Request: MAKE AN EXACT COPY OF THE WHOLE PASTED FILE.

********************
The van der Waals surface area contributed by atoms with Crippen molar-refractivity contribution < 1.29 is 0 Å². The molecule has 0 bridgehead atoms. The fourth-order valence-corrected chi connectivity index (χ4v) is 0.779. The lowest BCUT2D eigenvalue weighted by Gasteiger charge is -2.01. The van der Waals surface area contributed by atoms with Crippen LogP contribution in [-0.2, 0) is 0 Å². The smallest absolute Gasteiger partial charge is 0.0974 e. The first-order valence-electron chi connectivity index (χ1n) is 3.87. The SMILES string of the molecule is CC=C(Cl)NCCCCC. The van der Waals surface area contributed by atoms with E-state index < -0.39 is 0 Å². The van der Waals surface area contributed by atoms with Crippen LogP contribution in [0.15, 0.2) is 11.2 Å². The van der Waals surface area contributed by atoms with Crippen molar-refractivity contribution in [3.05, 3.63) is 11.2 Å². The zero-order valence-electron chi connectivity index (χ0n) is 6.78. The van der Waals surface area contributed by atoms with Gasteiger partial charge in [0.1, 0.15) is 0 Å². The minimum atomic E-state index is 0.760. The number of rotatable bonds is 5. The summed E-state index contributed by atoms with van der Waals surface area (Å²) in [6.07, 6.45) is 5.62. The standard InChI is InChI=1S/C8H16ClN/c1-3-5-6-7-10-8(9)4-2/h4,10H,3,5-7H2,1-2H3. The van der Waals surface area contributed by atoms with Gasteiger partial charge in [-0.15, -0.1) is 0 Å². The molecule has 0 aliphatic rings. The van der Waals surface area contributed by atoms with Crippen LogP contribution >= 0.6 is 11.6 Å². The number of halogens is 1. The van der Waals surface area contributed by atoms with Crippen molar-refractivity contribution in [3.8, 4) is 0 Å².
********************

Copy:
The van der Waals surface area contributed by atoms with Crippen molar-refractivity contribution < 1.29 is 0 Å². The molecule has 0 bridgehead atoms. The fourth-order valence-corrected chi connectivity index (χ4v) is 0.779. The lowest BCUT2D eigenvalue weighted by Gasteiger charge is -2.01. The van der Waals surface area contributed by atoms with Crippen LogP contribution in [-0.2, 0) is 0 Å². The smallest absolute Gasteiger partial charge is 0.0974 e. The first-order valence-electron chi connectivity index (χ1n) is 3.87. The SMILES string of the molecule is CC=C(Cl)NCCCCC. The van der Waals surface area contributed by atoms with E-state index < -0.39 is 0 Å². The van der Waals surface area contributed by atoms with Crippen LogP contribution in [0.15, 0.2) is 11.2 Å². The van der Waals surface area contributed by atoms with Crippen molar-refractivity contribution in [3.05, 3.63) is 11.2 Å². The zero-order valence-electron chi connectivity index (χ0n) is 6.78. The van der Waals surface area contributed by atoms with Gasteiger partial charge in [0.1, 0.15) is 0 Å². The minimum atomic E-state index is 0.760. The number of rotatable bonds is 5. The summed E-state index contributed by atoms with van der Waals surface area (Å²) in [6.07, 6.45) is 5.62. The standard InChI is InChI=1S/C8H16ClN/c1-3-5-6-7-10-8(9)4-2/h4,10H,3,5-7H2,1-2H3. The van der Waals surface area contributed by atoms with Gasteiger partial charge in [-0.15, -0.1) is 0 Å². The molecule has 0 aliphatic rings. The van der Waals surface area contributed by atoms with Crippen LogP contribution >= 0.6 is 11.6 Å². The number of halogens is 1. The van der Waals surface area contributed by atoms with Crippen molar-refractivity contribution in [3.8, 4) is 0 Å².